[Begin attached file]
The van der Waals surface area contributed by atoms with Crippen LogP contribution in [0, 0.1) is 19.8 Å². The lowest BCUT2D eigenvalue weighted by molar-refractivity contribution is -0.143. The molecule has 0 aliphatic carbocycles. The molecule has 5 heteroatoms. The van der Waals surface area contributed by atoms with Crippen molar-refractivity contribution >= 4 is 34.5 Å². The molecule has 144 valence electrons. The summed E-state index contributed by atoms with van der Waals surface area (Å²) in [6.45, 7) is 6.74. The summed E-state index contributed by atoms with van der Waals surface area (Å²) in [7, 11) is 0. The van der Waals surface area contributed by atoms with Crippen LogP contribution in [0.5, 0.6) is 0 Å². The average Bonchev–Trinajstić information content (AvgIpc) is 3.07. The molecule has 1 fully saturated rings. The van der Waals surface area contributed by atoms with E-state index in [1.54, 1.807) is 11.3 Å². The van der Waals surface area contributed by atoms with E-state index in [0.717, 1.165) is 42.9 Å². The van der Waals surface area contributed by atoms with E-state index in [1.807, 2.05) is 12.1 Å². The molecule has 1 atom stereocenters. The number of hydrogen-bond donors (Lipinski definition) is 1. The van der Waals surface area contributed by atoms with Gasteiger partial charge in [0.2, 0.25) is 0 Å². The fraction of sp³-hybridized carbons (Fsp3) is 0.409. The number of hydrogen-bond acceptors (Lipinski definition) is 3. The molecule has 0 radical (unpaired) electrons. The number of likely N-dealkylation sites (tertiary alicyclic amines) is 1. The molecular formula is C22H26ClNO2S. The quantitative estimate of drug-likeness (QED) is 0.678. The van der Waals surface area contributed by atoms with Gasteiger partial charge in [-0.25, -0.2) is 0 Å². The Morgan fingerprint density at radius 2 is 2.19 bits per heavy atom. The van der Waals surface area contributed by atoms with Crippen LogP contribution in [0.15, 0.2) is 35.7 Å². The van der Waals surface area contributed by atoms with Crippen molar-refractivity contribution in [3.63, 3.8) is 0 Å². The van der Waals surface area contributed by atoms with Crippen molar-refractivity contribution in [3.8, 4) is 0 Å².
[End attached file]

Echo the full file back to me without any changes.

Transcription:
The van der Waals surface area contributed by atoms with Crippen LogP contribution in [0, 0.1) is 19.8 Å². The lowest BCUT2D eigenvalue weighted by molar-refractivity contribution is -0.143. The molecule has 0 aliphatic carbocycles. The molecule has 5 heteroatoms. The van der Waals surface area contributed by atoms with Crippen molar-refractivity contribution >= 4 is 34.5 Å². The molecule has 144 valence electrons. The summed E-state index contributed by atoms with van der Waals surface area (Å²) in [6.45, 7) is 6.74. The summed E-state index contributed by atoms with van der Waals surface area (Å²) in [7, 11) is 0. The van der Waals surface area contributed by atoms with Crippen LogP contribution in [0.5, 0.6) is 0 Å². The average Bonchev–Trinajstić information content (AvgIpc) is 3.07. The molecule has 1 fully saturated rings. The van der Waals surface area contributed by atoms with E-state index in [1.54, 1.807) is 11.3 Å². The van der Waals surface area contributed by atoms with E-state index in [0.717, 1.165) is 42.9 Å². The van der Waals surface area contributed by atoms with E-state index in [1.807, 2.05) is 12.1 Å². The molecule has 1 atom stereocenters. The number of hydrogen-bond donors (Lipinski definition) is 1. The van der Waals surface area contributed by atoms with Gasteiger partial charge in [0.2, 0.25) is 0 Å². The fraction of sp³-hybridized carbons (Fsp3) is 0.409. The number of hydrogen-bond acceptors (Lipinski definition) is 3. The molecule has 0 radical (unpaired) electrons. The number of likely N-dealkylation sites (tertiary alicyclic amines) is 1. The molecular formula is C22H26ClNO2S. The quantitative estimate of drug-likeness (QED) is 0.678. The van der Waals surface area contributed by atoms with Gasteiger partial charge in [-0.25, -0.2) is 0 Å². The Morgan fingerprint density at radius 2 is 2.19 bits per heavy atom. The van der Waals surface area contributed by atoms with Crippen LogP contribution in [0.15, 0.2) is 35.7 Å². The van der Waals surface area contributed by atoms with Crippen molar-refractivity contribution in [3.63, 3.8) is 0 Å². The van der Waals surface area contributed by atoms with Crippen molar-refractivity contribution in [3.8, 4) is 0 Å².